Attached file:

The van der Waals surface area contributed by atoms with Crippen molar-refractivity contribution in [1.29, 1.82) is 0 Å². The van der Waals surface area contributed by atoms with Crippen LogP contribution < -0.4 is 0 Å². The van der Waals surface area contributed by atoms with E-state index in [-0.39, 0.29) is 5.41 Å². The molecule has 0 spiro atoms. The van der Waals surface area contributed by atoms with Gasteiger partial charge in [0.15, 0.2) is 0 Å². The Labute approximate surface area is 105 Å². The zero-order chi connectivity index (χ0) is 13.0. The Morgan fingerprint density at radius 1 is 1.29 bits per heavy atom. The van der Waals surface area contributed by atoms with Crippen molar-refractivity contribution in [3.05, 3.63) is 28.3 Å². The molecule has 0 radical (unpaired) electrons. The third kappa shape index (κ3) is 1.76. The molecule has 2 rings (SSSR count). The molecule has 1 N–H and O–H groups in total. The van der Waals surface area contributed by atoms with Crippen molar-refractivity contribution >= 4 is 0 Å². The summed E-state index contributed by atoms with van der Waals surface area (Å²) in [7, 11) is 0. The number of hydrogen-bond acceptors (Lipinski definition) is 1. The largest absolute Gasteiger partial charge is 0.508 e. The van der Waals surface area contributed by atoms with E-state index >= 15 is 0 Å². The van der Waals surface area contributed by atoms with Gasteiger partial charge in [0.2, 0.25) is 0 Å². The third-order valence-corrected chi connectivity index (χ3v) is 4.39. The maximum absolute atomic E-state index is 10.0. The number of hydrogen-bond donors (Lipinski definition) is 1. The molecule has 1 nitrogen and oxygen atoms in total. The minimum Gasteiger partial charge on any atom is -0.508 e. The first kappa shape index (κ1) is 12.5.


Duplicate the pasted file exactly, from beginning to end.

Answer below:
The van der Waals surface area contributed by atoms with Crippen molar-refractivity contribution in [1.29, 1.82) is 0 Å². The van der Waals surface area contributed by atoms with Crippen LogP contribution < -0.4 is 0 Å². The van der Waals surface area contributed by atoms with E-state index in [-0.39, 0.29) is 5.41 Å². The molecule has 0 spiro atoms. The van der Waals surface area contributed by atoms with Gasteiger partial charge in [0.15, 0.2) is 0 Å². The Labute approximate surface area is 105 Å². The zero-order chi connectivity index (χ0) is 13.0. The Morgan fingerprint density at radius 1 is 1.29 bits per heavy atom. The van der Waals surface area contributed by atoms with Crippen molar-refractivity contribution in [3.05, 3.63) is 28.3 Å². The molecule has 0 radical (unpaired) electrons. The third kappa shape index (κ3) is 1.76. The molecule has 2 rings (SSSR count). The molecule has 1 N–H and O–H groups in total. The van der Waals surface area contributed by atoms with Crippen molar-refractivity contribution >= 4 is 0 Å². The summed E-state index contributed by atoms with van der Waals surface area (Å²) in [7, 11) is 0. The number of hydrogen-bond acceptors (Lipinski definition) is 1. The largest absolute Gasteiger partial charge is 0.508 e. The van der Waals surface area contributed by atoms with E-state index >= 15 is 0 Å². The van der Waals surface area contributed by atoms with Gasteiger partial charge in [0.2, 0.25) is 0 Å². The third-order valence-corrected chi connectivity index (χ3v) is 4.39. The maximum absolute atomic E-state index is 10.0. The number of hydrogen-bond donors (Lipinski definition) is 1. The molecule has 1 nitrogen and oxygen atoms in total. The minimum Gasteiger partial charge on any atom is -0.508 e. The first kappa shape index (κ1) is 12.5.